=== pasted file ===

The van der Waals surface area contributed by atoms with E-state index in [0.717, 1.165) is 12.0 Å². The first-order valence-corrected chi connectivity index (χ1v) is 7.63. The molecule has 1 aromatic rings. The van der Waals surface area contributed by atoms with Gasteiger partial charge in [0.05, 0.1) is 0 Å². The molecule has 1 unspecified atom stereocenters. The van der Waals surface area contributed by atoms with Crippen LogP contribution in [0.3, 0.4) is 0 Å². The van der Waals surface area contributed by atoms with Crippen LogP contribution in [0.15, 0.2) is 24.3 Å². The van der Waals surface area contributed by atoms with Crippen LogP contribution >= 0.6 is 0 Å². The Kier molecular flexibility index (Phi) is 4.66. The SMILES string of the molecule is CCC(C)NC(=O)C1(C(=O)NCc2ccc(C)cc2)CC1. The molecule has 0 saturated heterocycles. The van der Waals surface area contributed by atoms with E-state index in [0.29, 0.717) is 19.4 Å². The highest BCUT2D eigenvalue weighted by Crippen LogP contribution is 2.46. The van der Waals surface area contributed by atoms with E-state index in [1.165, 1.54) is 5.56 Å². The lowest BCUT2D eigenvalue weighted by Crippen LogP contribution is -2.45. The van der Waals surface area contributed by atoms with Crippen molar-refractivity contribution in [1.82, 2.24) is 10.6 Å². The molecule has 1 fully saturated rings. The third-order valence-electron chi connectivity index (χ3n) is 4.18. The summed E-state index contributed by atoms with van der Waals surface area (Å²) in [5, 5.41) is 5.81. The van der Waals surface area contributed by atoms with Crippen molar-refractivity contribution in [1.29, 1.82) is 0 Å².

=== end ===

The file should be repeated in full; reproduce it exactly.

The van der Waals surface area contributed by atoms with E-state index in [0.717, 1.165) is 12.0 Å². The first-order valence-corrected chi connectivity index (χ1v) is 7.63. The molecule has 1 aromatic rings. The van der Waals surface area contributed by atoms with Gasteiger partial charge in [0.05, 0.1) is 0 Å². The molecule has 1 unspecified atom stereocenters. The van der Waals surface area contributed by atoms with Crippen LogP contribution in [0.3, 0.4) is 0 Å². The van der Waals surface area contributed by atoms with Crippen LogP contribution in [0.15, 0.2) is 24.3 Å². The van der Waals surface area contributed by atoms with Crippen LogP contribution >= 0.6 is 0 Å². The Kier molecular flexibility index (Phi) is 4.66. The SMILES string of the molecule is CCC(C)NC(=O)C1(C(=O)NCc2ccc(C)cc2)CC1. The molecule has 0 saturated heterocycles. The van der Waals surface area contributed by atoms with E-state index in [0.29, 0.717) is 19.4 Å². The highest BCUT2D eigenvalue weighted by Crippen LogP contribution is 2.46. The van der Waals surface area contributed by atoms with E-state index in [1.165, 1.54) is 5.56 Å². The lowest BCUT2D eigenvalue weighted by Crippen LogP contribution is -2.45. The van der Waals surface area contributed by atoms with Crippen molar-refractivity contribution in [1.82, 2.24) is 10.6 Å². The molecule has 1 fully saturated rings. The third-order valence-electron chi connectivity index (χ3n) is 4.18. The summed E-state index contributed by atoms with van der Waals surface area (Å²) in [5, 5.41) is 5.81. The van der Waals surface area contributed by atoms with Crippen molar-refractivity contribution in [1.29, 1.82) is 0 Å².